Creation of the Feoffees in the City



Peterborough was, for many years, controlled by the abbey. However, the creation of municipal control started in 1572 when three local men, Robert Mallory, Thomas Robinson and Jeremy Green bought some of the church lands and offered them to the city. Income from the lands was used to help the poor and keep the roads, church and other buildings in good repair with the advice of the church wardens. 14 Feoffees were chosen to oversee these activities, working as councillors do in the 21st century.
The Men
The feoffees consisted of between 4 and 14 respectable, wealthy men. They worked together to keep the city in good order and to help those in dire straits. The account and minute books of the feoffees detail monies given to the poor. Money was provided for food or clothing and sheets to wrap up bodies if they died. Well-known feoffees included Humphrey Orme, Thomas Deacon and William Hake.
Feoffees Buildings
Evidence of the work of the Feoffees can be seen in the first almshouses, founded in 1722 in Cumbergate. They were also the driving force for the Guildhall or Buttercross in the marketplace, which was where they held their meetings. They originally met in the Moot Hall or Guildhall, which was on the corner of Cumbergate.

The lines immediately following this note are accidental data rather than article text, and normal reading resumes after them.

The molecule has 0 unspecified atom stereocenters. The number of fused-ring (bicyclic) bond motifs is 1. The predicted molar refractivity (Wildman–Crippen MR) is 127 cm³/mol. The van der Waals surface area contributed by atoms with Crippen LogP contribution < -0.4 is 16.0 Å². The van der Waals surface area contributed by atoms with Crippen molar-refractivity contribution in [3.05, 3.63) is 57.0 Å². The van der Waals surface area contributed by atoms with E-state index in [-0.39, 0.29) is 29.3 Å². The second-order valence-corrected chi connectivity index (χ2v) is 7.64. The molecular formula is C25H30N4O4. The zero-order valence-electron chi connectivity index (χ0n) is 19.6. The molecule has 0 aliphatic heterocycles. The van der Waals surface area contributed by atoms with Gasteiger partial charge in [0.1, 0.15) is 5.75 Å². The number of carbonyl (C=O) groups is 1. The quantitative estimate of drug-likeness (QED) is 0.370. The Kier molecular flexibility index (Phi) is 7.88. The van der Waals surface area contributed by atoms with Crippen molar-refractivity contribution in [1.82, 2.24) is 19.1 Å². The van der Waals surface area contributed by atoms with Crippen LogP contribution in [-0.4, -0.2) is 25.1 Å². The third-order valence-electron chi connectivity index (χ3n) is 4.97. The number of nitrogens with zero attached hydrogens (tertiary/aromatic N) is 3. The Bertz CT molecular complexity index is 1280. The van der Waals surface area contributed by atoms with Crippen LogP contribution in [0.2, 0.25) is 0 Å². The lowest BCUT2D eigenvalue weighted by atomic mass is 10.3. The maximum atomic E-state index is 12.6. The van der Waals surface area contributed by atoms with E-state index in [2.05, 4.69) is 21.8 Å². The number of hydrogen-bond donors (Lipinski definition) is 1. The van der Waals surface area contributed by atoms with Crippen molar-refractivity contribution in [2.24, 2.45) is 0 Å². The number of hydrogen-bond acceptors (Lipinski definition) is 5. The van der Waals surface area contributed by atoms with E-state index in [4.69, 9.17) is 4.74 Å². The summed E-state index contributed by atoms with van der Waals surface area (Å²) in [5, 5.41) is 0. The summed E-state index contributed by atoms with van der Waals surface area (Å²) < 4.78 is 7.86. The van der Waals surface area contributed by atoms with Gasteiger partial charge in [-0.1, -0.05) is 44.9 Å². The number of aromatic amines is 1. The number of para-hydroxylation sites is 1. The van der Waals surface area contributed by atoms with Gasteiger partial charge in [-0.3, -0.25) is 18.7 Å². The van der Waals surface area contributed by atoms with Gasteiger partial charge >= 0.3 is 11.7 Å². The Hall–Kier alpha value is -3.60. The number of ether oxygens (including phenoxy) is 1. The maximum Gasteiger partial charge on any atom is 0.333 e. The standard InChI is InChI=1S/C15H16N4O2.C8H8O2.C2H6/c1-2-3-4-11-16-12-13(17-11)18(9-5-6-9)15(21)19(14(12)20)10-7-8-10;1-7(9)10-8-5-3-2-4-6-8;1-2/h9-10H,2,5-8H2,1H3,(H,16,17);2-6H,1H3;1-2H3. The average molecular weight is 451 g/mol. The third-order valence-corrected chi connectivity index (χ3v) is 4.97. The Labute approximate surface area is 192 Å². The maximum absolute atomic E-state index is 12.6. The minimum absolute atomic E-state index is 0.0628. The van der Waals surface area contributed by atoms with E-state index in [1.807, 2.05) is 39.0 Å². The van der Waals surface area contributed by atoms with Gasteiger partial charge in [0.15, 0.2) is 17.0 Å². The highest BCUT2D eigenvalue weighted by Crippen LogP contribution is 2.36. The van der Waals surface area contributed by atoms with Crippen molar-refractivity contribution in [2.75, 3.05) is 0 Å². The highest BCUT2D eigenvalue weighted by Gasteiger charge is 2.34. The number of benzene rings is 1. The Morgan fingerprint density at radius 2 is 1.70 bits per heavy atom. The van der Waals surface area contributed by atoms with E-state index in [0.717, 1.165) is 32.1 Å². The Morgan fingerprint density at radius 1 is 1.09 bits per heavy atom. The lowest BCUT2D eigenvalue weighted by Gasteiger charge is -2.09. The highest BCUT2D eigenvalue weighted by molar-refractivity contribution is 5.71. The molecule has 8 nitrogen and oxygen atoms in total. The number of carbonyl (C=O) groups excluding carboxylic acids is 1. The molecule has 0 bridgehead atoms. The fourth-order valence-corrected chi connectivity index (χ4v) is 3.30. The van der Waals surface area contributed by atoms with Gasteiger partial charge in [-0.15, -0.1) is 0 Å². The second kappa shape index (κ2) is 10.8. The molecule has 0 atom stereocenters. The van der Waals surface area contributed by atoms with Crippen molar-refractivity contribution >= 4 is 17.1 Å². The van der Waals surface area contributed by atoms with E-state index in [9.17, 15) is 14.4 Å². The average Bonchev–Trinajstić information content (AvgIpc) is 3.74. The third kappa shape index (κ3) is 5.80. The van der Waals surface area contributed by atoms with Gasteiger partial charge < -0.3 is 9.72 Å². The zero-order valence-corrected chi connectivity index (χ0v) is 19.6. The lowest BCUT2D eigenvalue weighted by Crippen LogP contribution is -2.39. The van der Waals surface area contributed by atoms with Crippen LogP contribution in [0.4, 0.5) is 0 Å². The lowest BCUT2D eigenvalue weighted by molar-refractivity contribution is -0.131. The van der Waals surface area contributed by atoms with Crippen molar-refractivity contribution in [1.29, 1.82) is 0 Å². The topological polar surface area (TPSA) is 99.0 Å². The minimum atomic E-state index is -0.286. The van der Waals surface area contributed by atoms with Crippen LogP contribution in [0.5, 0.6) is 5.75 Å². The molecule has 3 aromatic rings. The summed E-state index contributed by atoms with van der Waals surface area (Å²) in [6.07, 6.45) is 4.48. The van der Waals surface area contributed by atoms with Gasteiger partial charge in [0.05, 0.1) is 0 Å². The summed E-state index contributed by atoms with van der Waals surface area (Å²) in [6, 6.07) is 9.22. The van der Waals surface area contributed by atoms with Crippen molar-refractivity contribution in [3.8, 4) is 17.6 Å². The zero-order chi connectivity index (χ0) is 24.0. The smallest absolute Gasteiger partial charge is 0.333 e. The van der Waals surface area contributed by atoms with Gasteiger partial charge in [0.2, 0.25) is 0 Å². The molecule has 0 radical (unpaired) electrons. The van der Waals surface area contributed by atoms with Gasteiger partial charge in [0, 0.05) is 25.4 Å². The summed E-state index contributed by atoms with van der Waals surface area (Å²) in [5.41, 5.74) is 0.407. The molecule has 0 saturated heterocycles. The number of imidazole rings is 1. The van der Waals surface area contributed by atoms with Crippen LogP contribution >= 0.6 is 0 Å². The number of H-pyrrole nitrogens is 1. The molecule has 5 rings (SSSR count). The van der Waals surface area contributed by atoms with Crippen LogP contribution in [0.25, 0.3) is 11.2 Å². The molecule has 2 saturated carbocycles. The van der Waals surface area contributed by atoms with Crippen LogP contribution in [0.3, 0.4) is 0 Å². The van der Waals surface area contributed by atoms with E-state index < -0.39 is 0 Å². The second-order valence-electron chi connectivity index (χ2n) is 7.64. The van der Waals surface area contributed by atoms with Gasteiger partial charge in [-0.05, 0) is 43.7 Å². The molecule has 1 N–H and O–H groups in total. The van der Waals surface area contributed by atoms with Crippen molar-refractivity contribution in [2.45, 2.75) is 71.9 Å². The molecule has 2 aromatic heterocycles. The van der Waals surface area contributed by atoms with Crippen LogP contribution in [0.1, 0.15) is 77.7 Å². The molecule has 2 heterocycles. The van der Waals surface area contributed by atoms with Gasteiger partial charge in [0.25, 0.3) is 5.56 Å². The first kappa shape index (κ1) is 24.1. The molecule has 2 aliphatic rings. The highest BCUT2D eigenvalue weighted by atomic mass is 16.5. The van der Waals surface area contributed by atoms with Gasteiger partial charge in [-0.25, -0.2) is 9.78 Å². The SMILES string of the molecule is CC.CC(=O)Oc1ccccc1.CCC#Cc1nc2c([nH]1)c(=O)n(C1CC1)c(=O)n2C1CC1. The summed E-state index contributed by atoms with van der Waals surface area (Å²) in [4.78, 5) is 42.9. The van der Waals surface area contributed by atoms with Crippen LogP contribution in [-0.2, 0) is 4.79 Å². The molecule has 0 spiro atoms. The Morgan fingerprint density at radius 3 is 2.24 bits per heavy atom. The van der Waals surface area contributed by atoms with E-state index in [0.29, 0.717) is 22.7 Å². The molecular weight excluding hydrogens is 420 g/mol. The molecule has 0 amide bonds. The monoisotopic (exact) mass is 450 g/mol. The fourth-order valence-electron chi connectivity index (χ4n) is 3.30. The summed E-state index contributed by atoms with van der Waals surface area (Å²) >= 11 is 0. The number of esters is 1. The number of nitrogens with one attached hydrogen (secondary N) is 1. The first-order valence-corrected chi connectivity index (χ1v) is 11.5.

A Hill in the Middle of Peterborough!



For some time during the eighteenth and nineteenth century, the market place in Peterborough was known as Market Hill. The earliest reference from the papers is an advert from 1736 for the letting of 'An old-accustom'd Grocer's Shop... situate upon the Market Hill in Peterborough'. A reference to the Talbot Inn from 1774 states it is 'on the market hill'. This continued until an 1898 reference to J. A. Bingham, Auctioneer of Market Hill, Peterborough. Currently the area is known as Cathedral Square. Cambridge and Chatteris still use the word for their market places. It certainly is an odd choice of word for towns in areas with little or no hills! Source: Stamford Mercury, Thursday 5th August 1736, page 4, col 1

Woodstons Fair



Its position abutting the Nene has provided Woodston with both fertile growing land and access to and from the water. This access has made it desirable as a place to disembark if travelling from the west, for the Peterborough toll could be avoided. It is possible that Wharf Road was the toll road used. The Abbot of Thorney had been granted the right to hold a regular market in Yaxley by William the Conqueror. Goods and people travelling there would disembark in Woodston, which was also in the possession of Thorney Abbey. The abbot asked for a market to be held in Woodston on the day before Yaxley market in 1268. In the same year the abbot requested a fair to celebrate 'the vigil and feast of the Beheading of St. John the Baptist'. Woodston fair would fall on the 29th August, despite sounding like something more appropriate for 31st October! There is no evidence that this fair ever took place, but a fair to celebrate a beheading must have been an interesting sight. Reference: Picture Credit: cc-by-sa/2.0 - © Nigel Cox -